In this elusive 2006 horror movie from Japanese director Makoto Tanaka (Sing Salmon Sing), a tabloid reporter investigates a bizarre incident in a little town. A child is found dead, but his organs are somehow missing upon autopsy. This leads to a greater mystery where the corpse has literally run off. To add more confusion to this case, the boy died over thirty years ago…

The Vanished is originally titled Ame no Machi (Town of Rain), which is the name of the Hideyuki Kikuchi short it’s based on. It’s a pensive, creeping kind of horror movie that echoes early David Cronenberg at times.

6 Dangerous Seductress (1992)

Sometimes a film is so bad, it’s actually quite ‘good.’ This is the case for Dangerous Seductress (or Bercinta dengan maut in Indonesian), an early ’90s horror movie that has understandably developed a cult following over the years. Although available in the West on DVD, copies are now scarce. However, the movie was shot in English so there’s no need to worry about translation issues if you come across another release.

In H. Tjut Djalil’s outlandish final movie Dangerous Seductress, an abused woman makes a deal with evil and becomes a succubus-like creature.

5 Negative Happy Chainsaw Edge (2007)

In the vein of Donnie Darko, this fantasy-horror movie is based on the novel of the same name by Tatsuhiko Takimoto. It never outright induces scares or summons the sensibilities of a traditional horror movie, but Negative Happy Chainsaw Edge teeters on the edge.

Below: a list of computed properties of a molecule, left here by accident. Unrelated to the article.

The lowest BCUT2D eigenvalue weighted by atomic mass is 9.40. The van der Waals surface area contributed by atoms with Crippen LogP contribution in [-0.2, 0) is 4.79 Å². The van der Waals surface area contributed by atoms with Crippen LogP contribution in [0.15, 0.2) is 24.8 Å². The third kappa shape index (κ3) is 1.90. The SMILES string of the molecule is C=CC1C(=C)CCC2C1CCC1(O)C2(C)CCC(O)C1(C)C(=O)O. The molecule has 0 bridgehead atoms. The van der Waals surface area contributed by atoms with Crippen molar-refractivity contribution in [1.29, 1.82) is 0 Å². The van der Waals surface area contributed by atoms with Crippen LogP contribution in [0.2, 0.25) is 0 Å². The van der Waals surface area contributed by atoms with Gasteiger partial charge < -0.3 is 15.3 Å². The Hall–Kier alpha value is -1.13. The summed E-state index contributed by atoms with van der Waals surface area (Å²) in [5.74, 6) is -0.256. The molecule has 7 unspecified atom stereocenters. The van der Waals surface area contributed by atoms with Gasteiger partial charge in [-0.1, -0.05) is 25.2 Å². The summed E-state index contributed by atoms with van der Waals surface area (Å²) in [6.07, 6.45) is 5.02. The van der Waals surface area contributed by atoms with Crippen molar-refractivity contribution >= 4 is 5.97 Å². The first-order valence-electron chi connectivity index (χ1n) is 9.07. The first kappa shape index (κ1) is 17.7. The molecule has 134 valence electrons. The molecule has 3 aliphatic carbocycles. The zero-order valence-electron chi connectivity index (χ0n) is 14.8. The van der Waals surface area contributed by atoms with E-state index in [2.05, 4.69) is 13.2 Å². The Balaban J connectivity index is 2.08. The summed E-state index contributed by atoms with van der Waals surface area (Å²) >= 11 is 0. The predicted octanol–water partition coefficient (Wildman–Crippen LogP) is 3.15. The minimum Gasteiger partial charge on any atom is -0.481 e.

RELATED: 10 Scariest Japanese Movies To Never Watch Alone, Ranked

In this romantic oddball of a film, two mournful teenagers come to meet one night when the other is battling a chainsaw-wielding entity. This is no isolated incident as it happens quite often for Eri, a grieving, young woman. Through these trials, though, she and Yosuke become the closest of friends.

4 The Secret of the Telegian (1960)

From the studio, Toho, that gave the world Godzilla is this near-lost 1960 sci-fi/horror treasure that pioneered a lot of future tokusatsu effects. In The Secret of the Telegian, a serial killer uses a matter-transporation device when carrying out his crimes.

Jun Fukuda’s The Secret of the Telegian was originally intended to be released theatrically in the West, specifically the United States. Plans fell through and the movie was sent straight to television. Although it was dubbed in English, this televised version of the film is in black-and-white rather than color.

3 The Housemaid (2016)